Area 51 and the Bermuda Triangle are familiar names around the world, but how about Kecksburg, Uniontown and Keystone State Park?
A new documentary makes the case that southwestern Pennsylvania is among locations with the most instances of paranormal activity in the country.
"Invasion on Chestnut Ridge," from the production company Small Town Monsters, recreates stories told by locals who say they have experienced paranormal activity in and around the small town of Chestnut Ridge, Pa., about an hour south of Pittsburgh.
Their interview has been edited for length and clarity.
ALLYSON RUGGIERI: The trailer gives off uneasy vibes as it invites viewers to "uncover the secrets of the Ridge." Can you describe the premise of the movie and what those secrets center on?
SETH BREEDLOVE: Basically, it's about Chestnut Ridge's bizarre history of unusual happenings that have been occurring for over a century. I don't use the word anthology too much, but I think it's kind of like an anthology. It's a series of very unusual stories from the Ridge starting with the Kecksburg UFO crash and ending with a sighting these two guys had in a forest of basically a weird little light that was chasing them around and all stops in between. It's from UFO sightings to sightings of strange, possibly prehistoric birds. Where other films are about a monster, this film is about a place. So the place is actually the monster.
RUGGIERI: Is this type of film, one focused on a place rather than a person or monster, something new for your team? How does this differ from your other documentaries?
BREEDLOVE: It's funny because our other movies have these very simple premises where, it's basically the entire Small Town Monsters series revolves around unusual creature sightings in rural areas and the affect that can have on a small community. But with "Invasion on Chestnut Ridge" it's very different because there are multiple communities involved, and rather than focused on one small town, it kind of covers this entire range, like 72-mile mountain range. So it's a little bit different from our other films in that way.
RUGGIERI: I noticed you describe this as "the most unusual area this side of the Bermuda Triangle." Can you speak a little bit on that?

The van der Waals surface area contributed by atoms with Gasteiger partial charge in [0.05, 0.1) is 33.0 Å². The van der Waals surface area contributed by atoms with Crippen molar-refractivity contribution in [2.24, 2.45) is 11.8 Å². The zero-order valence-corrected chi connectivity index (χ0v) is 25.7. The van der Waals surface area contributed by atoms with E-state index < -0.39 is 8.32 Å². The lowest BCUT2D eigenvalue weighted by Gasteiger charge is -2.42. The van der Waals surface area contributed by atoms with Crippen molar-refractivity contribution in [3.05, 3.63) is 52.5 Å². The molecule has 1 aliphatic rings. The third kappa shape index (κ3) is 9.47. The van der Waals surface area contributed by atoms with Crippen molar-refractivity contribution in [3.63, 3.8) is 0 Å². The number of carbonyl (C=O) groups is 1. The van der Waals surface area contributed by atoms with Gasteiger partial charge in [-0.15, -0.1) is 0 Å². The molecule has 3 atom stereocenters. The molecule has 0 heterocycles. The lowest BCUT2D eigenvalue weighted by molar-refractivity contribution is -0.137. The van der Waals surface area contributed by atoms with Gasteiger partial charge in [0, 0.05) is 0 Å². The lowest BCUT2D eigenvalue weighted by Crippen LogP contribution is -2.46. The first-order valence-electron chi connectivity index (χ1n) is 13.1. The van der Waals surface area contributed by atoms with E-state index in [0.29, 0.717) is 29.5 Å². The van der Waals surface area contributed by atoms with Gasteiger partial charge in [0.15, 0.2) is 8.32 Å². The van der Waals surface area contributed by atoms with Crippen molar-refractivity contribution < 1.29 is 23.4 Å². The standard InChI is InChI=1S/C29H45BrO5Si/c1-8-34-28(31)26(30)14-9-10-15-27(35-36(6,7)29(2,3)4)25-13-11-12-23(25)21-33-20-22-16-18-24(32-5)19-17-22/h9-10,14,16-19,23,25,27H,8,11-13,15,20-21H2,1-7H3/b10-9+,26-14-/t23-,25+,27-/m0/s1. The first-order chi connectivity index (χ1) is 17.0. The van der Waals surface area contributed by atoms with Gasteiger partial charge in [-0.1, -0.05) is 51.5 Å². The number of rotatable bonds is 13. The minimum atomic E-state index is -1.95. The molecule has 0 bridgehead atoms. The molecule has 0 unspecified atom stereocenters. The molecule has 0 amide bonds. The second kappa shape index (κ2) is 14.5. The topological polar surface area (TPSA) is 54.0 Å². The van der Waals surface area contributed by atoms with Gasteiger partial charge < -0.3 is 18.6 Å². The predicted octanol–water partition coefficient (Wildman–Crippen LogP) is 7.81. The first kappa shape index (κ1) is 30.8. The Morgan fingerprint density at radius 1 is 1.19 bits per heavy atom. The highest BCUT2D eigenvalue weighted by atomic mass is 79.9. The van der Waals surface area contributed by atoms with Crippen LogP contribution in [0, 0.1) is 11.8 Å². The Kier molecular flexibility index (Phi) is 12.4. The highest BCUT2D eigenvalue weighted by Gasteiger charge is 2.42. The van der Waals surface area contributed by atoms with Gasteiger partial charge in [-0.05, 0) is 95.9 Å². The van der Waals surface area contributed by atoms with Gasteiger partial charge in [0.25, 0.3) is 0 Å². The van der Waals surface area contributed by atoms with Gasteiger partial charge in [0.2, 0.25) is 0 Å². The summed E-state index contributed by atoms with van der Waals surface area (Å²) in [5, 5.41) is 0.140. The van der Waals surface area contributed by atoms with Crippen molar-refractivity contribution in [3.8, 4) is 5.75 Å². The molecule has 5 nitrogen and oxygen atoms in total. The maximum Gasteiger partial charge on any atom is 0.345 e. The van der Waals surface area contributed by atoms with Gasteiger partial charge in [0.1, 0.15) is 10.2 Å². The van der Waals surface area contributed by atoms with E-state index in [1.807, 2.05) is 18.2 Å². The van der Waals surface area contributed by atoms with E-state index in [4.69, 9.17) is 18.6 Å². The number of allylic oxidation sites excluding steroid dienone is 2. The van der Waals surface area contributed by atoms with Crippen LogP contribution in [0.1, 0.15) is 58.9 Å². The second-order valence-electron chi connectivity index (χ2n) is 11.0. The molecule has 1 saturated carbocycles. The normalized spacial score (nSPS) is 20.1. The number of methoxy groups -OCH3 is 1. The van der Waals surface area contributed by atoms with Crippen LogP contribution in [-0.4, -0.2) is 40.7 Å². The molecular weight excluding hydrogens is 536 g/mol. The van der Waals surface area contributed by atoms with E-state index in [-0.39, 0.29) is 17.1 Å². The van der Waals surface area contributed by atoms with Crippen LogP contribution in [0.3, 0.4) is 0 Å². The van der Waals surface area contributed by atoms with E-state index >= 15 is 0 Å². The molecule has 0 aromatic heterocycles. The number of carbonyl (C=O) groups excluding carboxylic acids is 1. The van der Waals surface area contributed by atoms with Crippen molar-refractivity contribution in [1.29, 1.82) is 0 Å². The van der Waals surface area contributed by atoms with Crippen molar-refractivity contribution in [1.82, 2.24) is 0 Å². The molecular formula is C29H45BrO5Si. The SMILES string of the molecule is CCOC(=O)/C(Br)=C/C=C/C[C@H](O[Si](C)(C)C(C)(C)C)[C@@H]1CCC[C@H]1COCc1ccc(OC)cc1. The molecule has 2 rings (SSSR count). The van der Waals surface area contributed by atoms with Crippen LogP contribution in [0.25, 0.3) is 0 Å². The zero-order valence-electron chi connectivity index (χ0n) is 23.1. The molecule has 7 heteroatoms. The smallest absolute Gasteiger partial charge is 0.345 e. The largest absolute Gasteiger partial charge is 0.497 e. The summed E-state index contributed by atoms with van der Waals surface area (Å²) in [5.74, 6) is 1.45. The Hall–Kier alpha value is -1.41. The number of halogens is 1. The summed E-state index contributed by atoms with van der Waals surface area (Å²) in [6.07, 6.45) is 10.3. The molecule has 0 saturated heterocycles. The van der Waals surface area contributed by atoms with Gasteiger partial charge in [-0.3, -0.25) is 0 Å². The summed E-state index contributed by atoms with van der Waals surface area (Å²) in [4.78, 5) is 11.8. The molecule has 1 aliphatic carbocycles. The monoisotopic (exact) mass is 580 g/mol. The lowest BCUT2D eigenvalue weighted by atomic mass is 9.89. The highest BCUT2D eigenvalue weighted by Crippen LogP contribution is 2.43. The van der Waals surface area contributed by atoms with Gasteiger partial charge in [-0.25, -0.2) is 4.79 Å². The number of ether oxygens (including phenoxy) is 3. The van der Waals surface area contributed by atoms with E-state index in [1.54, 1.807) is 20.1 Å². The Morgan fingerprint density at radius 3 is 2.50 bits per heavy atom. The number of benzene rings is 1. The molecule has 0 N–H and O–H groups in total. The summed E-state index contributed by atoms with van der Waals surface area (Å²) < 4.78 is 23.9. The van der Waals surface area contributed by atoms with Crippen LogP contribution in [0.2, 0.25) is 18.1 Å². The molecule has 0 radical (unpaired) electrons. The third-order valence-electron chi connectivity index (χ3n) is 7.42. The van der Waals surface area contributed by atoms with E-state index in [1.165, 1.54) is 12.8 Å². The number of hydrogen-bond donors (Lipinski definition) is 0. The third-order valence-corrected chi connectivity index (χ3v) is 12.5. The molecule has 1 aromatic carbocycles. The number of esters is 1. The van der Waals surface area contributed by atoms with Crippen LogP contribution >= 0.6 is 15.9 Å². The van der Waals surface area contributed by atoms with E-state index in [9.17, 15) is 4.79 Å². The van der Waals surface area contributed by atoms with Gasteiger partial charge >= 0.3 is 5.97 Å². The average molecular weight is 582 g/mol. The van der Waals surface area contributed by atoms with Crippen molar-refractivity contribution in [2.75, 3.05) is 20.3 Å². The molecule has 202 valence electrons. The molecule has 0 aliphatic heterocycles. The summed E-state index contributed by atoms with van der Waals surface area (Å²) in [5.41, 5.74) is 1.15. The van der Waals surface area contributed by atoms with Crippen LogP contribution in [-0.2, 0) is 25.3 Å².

BREEDLOVE: It's just that there's something going on there that all this weird, kind of bizarre activity takes place in this one area. There's all these different investigators who spend enough time up there investigating these strange occurrences looking for answers, and have been looking for answers since the '60s and '70s. And there don't seem to be any.
RUGGIERI: What would you say was one of your most favorite or interesting stories or interviews while filming this documentary?
BREEDLOVE: We interviewed a guy named Barry. He's the first kind of "UFO abductee" that I've ever spoken to. I've never had a talk with anyone that claimed to have that experience before. It's always been something that's kind of freaked me out, like it's a very unnerving thing to talk to someone who's convinced they've had that incident, that occurrence happen to them. The stuff that had happened to him was pretty crazy, stuff I couldn't explain. I tend to be a little on the skeptical side, and some of the stuff he was saying to me I could not find an explanation for.
RUGGIERI: What do you want viewers to take away from your film? What do you want everyone to know about your experience working on it?
BREEDLOVE: We make movies for everyone. Whether you're a skeptic or ardent believer or whatever, one thing I always want people to take away from our films is the fact that these locations we go to are amazing places and especially in the case of Chestnut Ridge. It's a place that should be explored. You should have your own adventure there. Whether it involves Bigfoot or a UFO, I can't guarantee, but it's a really amazing and beautiful place. People should embrace the history of these rural communities because this is the heartland of America.
"Invasion on Chestnut Ridge" will be available on DVD and Amazon video on Oct. 20.